Spiced Apricot Couscous
from Ripe: A Cook in the Orchard by Nigel Slater, photographed by Jonathan Lovekin
“The apricot takes nicely to a little spice, and not just the sweet cinnamon stick and pinks-scented clove but the cardamom pod and chile too. All the flavors it was brought up with.”
So writes Slater in this recipe that typifies the easy grace he brings to his dishes. So easy, one hopes he wouldn’t mind me suggesting that absent fresh apricots, you can substitute a small handful of chopped dried ones, so you can make this dish at any time.
- large shallots - 2 or a medium onion
- butter - a thick slice
- half a cinnamon stick
- green cardamom pods - 6
- dried chile flakes - a good pinch
- apricots - 7 ounces 200g
- golden raisins - a handful
- for the couscous
- couscous - scant 1 cup 150g
- olive oil - a tablespoon
- hot vegetable stock - 1 cup 250ml harissa paste - 2 tablespoons
- a preserved lemon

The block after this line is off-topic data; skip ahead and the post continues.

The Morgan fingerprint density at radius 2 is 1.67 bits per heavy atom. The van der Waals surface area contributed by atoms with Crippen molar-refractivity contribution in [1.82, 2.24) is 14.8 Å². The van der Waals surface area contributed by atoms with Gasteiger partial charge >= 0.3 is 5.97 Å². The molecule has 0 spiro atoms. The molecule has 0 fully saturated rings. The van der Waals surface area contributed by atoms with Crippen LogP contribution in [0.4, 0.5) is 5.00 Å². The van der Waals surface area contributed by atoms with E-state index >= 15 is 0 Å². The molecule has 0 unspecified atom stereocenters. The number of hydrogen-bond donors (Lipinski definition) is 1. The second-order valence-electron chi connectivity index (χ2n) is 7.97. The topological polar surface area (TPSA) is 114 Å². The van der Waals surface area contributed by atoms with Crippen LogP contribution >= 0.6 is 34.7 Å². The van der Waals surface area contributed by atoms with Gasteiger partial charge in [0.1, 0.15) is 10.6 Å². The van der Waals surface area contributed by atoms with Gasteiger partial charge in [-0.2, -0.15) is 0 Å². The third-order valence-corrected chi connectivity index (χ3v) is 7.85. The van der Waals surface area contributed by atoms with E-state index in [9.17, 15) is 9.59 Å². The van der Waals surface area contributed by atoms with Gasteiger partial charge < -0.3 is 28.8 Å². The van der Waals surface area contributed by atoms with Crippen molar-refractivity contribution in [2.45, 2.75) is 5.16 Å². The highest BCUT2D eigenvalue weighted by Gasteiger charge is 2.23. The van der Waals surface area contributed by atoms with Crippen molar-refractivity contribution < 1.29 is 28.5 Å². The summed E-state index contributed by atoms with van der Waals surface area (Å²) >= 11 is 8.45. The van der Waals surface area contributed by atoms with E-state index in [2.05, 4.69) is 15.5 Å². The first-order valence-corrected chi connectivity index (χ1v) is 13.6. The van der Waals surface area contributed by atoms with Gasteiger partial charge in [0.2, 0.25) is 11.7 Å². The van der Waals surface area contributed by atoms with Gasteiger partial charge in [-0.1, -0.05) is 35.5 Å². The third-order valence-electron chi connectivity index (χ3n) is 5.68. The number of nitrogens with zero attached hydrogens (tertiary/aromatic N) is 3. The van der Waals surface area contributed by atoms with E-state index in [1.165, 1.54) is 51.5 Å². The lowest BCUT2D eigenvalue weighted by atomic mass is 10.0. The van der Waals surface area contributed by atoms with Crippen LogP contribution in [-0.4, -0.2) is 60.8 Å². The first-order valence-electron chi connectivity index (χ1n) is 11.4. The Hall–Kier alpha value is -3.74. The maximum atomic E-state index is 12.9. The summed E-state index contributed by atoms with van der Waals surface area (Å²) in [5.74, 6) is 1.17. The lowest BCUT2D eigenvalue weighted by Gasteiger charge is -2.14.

- cilantro - a small bunch
Peel and chop the shallots, then cook them in the butter over medium heat for ten minutes or so, until soft and golden. Stir in the cinnamon stick, cardamom pods, chile flakes, and a grinding of salt and black pepper. Halve, pit, and chop the apricots and add to the pan with the raisins and a cupful of hot water. Leave to simmer gently for ten to fifteen minutes, until the apricots are truly soft.
Put the couscous in a heatproof bowl with the olive oil. Pour over the hot stock and cover with a lid. leave for ten minutes, then fluff up the grains with a fork, stirring in the harissa paste and the finely chopped skin of the lemon (you can discard the inner pulp, if you wish). Fold the cooked apricots into the couscous, then chop the cilantro and fold it in too.